"Deg Tegh Fateh," a maxim deeply rooted in Sikh tradition, translates to "victory (fateh) to the kettle (deg) and sword (tegh)." These terms, derived from Persian, encapsulate the principles of charity and defense. The "deg," a large cauldron symbolizing communal welfare and the distribution of food, epitomizes the Sikh commitment to public service and benevolence. This concept has evolved over centuries, becoming integral to the Sikh psyche and spiritual practice, prominently featured in the daily Ardas (prayer).

The "tegh," or sword, transcends its literal meaning to represent the protection of the weak and the chastisement of the oppressor. Historical narratives, such as Guru Hargobind’s dialogue with the Maharashtrian saint Ram Das, underscore the tegh’s role in safeguarding the vulnerable and combating injustice. Guru Gobind Singh’s theological elevation of the sword as a divine entity—addressing it as Bhagauti and Sri Kharag—further deepens its symbolic significance within Sikhism. Together, deg and tegh form a dual ideal that champions both charity and justice, encapsulating a holistic vision of societal harmony.

Chardikala, a pivotal concept in Sikhism, signifies a state of eternal resilience, optimism, and unwavering faith in divine will. This mental state, devoid of negative emotions such as fear or envy, embodies joy, satisfaction, and self-dignity. Rooted in the belief of accepting God's will (Bhana), Chardikala encourages Sikhs to transcend adversities and maintain a buoyant outlook on life. It is not merely a personal attribute but a collective aspiration, urging the Sikh community to face hardships with fortitude and support others in times of need. Chardikala’s philosophical foundation lies in the Sikh understanding of God as nirvair (without enemies) and always merciful. This belief fosters a mindset of acceptance and perseverance, encouraging Sikhs to navigate life's challenges with grace and positivity. The expression "Nanak Naam Chardi Kala, tere bhane sarbat da bhala" encapsulates this ethos, advocating for universal welfare and high spirits even amidst trials.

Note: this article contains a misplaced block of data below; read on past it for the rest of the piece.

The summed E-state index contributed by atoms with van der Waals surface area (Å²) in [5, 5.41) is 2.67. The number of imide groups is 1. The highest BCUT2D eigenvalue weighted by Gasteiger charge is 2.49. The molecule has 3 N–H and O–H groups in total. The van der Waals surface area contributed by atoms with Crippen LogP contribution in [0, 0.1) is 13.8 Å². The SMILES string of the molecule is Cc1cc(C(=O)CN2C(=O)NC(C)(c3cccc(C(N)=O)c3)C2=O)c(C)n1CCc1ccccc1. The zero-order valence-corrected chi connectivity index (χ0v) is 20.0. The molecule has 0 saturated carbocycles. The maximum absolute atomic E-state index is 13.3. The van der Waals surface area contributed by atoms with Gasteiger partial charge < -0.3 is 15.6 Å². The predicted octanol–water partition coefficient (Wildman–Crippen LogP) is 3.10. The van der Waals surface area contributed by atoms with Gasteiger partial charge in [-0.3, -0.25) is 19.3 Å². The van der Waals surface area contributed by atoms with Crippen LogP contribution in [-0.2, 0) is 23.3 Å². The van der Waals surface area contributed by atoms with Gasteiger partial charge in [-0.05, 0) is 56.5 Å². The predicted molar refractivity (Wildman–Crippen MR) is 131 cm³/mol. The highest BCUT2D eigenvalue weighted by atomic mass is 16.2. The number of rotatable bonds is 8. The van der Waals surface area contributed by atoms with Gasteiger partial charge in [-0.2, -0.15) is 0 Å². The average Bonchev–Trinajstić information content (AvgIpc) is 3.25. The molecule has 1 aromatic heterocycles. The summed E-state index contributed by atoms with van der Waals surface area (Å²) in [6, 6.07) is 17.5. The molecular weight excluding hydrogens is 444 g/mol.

The recent Lok Sabha election results in Punjab, Haryana, and Western Uttar Pradesh reveal significant discontent with the Central government’s policies, particularly the controversial farm laws. The electoral outcomes, marked by the rejection of the BJP and the success of candidates aligned with Sikh interests, underscore a deep-rooted dissatisfaction among the agricultural and Sikh communities. Incidents like the Chandigarh airport altercation involving CISF constable Kulwinder Kaur and MP-elect Kangana Ranaut further highlight the tensions surrounding these policies. The Sikh community’s historical connection between farmers and soldiers (Kisans and Jawans) amplifies the impact of the farm laws and the Agniveer scheme, perceived as undermining traditional livelihoods and family legacies. 

 The Central government must heed the electoral mandate and reevaluate its approach towards Punjab and the farming community. Dismissing the entire Sikh community as extremists or Khalistanis is not only reductive but also counterproductive. A nuanced understanding of the community’s grievances and a sincere effort to address them is imperative. Revising the farm laws and engaging in constructive dialogue with Sikh leaders and the agricultural community will be essential in restoring trust and fostering a more inclusive political environment.

In conclusion, the principles of Deg Tegh Fateh and Chardikala provide valuable insights into the Sikh ethos of charity, justice, and resilience. These ideals can inform a more empathetic and effective policy framework that acknowledges the unique socio-cultural dynamics of the Sikh community. By aligning governance with these values, the Central government can better address the aspirations and concerns of one of India’s most vibrant communities.


Jasbir Singh Sarna

Jasbir Singh Sarna

Native of Kashmir, Independent historian, poet, Journalist. A well known writer with 62 published books in Punjabi and English. Retired Agriculture Officer

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